Ida May
  • Publication Date: June 23, 2017
  • ISBN: 9781554812257 / 1554812259
  • 392 pages; 5½" x 8½"

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Ida May

  • Publication Date: June 23, 2017
  • ISBN: 9781554812257 / 1554812259
  • 392 pages; 5½" x 8½"

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The sentimental antislavery novel Ida May appeared so like its predecessor in the genre, Uncle Tom’s Cabin, that for the month of November 1854, reviewers looked for Harriet Beecher Stowe’s hand in the narrative. Ida May explores the “possibility” of white slavery from the safety of an exciting, romantic narrative: Ida is kidnapped on her fifth birthday from her white middle-class family in Pennsylvania, stained brown, and sold into slavery in the South. Traumatic amnesia brought about by a severe beating keeps her from knowing who she really is, until after five years in slavery her identity is recovered in a dramatic flash of recognition. To the abolitionists of the period, fictional narratives of white enslaved children offered a crucial possibility: to unsettle the legitimacy of a race-based system of enslavement.

The historical appendices to this Broadview Edition provide context for the novel’s reception, Pike’s racial politics, and the “problem” of white slavery in nineteenth-century abolitionist writing.


“This welcome edition of Ida May: Story of Things Actual and Possible restores an unjustly forgotten abolitionist novel to wide availability. Ida May itself is a politically sophisticated and aesthetically intriguing work that both resonates with and departs from the better-known antislavery fictions of Lydia Maria Child, William Wells Brown, Martin Delany, Frederick Douglass, and Harriet Beecher Stowe, as well as the mid-century ‘orphan novels’ of Maria Cummins, E.D.E.N. Southworth, Susan Warner, and others. Jessie Morgan-Owens’s research and editorial work expertly frame the novel’s historical and contemporary relevance, making it especially accessible and appealing for undergraduate and graduate courses on the US novel, American women’s writing, and transnational antislavery resistance literature.” — Martha Schoolman, Florida International University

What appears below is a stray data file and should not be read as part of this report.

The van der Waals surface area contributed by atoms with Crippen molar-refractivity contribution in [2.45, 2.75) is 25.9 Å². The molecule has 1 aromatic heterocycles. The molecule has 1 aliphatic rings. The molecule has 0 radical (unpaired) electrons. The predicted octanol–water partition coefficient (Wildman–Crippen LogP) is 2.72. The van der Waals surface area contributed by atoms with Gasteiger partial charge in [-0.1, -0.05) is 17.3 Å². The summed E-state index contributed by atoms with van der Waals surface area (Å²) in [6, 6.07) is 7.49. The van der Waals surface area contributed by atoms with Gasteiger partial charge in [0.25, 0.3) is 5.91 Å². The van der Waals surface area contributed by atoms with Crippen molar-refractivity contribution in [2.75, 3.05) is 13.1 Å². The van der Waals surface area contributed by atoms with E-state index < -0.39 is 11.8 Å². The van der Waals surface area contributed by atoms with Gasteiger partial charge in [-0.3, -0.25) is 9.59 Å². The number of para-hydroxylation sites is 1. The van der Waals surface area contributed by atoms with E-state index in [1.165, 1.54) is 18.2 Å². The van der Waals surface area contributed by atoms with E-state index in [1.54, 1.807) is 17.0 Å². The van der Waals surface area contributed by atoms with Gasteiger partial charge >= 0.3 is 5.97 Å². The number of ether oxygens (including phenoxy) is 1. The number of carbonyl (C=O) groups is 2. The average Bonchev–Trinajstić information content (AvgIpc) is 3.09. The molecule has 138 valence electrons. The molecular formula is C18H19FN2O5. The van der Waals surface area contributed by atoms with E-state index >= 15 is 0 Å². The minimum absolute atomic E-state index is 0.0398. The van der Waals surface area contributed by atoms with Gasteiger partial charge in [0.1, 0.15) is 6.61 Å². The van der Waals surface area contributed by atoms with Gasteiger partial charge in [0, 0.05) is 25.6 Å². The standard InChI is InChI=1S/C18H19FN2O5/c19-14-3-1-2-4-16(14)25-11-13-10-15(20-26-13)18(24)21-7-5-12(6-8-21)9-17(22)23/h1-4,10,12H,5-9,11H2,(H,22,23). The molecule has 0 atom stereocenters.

Mary Hayden Green Pike: A Brief Chronology
A Note on the Text

Ida May: Story of Things Actual and Possible

Appendix A: “Who Wrote Ida May?”: The Sentimental Antislavery Novel and Genre Formation

  1. From the Evening Post (New York) (November–December 1854)
  2. From the Boston Daily Atlas (November 1854)
  3. From the Portland Transcript (25 November 1854)
  4. From the Boston Evening Telegraph (November 1854)
  5. From the Boston Daily Courier (14 December 1854)

Appendix B: Contemporary Reviews

  1. From the Independent (New York) (16 November 1854)
  2. From the National Era (16 November 1854)
  3. From “Ida May, The Kidnapped White Slave,” Liberator (17 November 1854)
  4. From Frederick Douglass’ Paper (November 1854 and January 1855)
  5. Negative Reviews
      a. From the Daily Evening Traveller (Boston) (22 November 1854)
      b. From the New York Daily Tribune (22 November 1854)
      c. From Putnam’s Weekly (January 1855)
  6. Southern Reviews
    • a. From the Alexandria Gazette (Virginia) (25 November 1854)
      b. From the Southern Quarterly Review (1 July 1855)

Appendix C: Advertisements for Ida May

  1. 13 November 1854
  2. 6 January 1855
  3. 12 January 1855
  4. Frederick Douglass’ Paper (27 April 1855)

Appendix D: Kidnapping and White Slavery

  1. “The Story of Ida May,” Boston Daily Atlas (23 December 1854)
  2. From William Craft, Running a Thousand Miles for Freedom (1860)
  3. Lydia Maria Child, “Mary French and Susan Easton,” Juvenile Miscellany (May 1834)
  4. From Francis Colburn Adams, Our World, The Slaveholder’s Daughter (1855)
  5. Charles Sumner, “Another Ida May,” Boston Telegraph (27 February 1855)

Appendix E: Mary Hayden Green Pike’s Racial Politics

  1. Caroline F. Putnam, Liberator (21 October 1859)
  2. From Mary Hayden Green Pike, Caste: A Story of Republican Equality (1856)
  3. From Frederick A. Pike, “Tax, Fight, Emancipate,” Congressional address (5 February 1862)
  4. M ary Hayden Green Pike, “John Brown in Prison” (c. 1859)

Works Cited and Suggested Reading

Jessie Morgan-Owens is Academic Director at Bard Early College in New Orleans.

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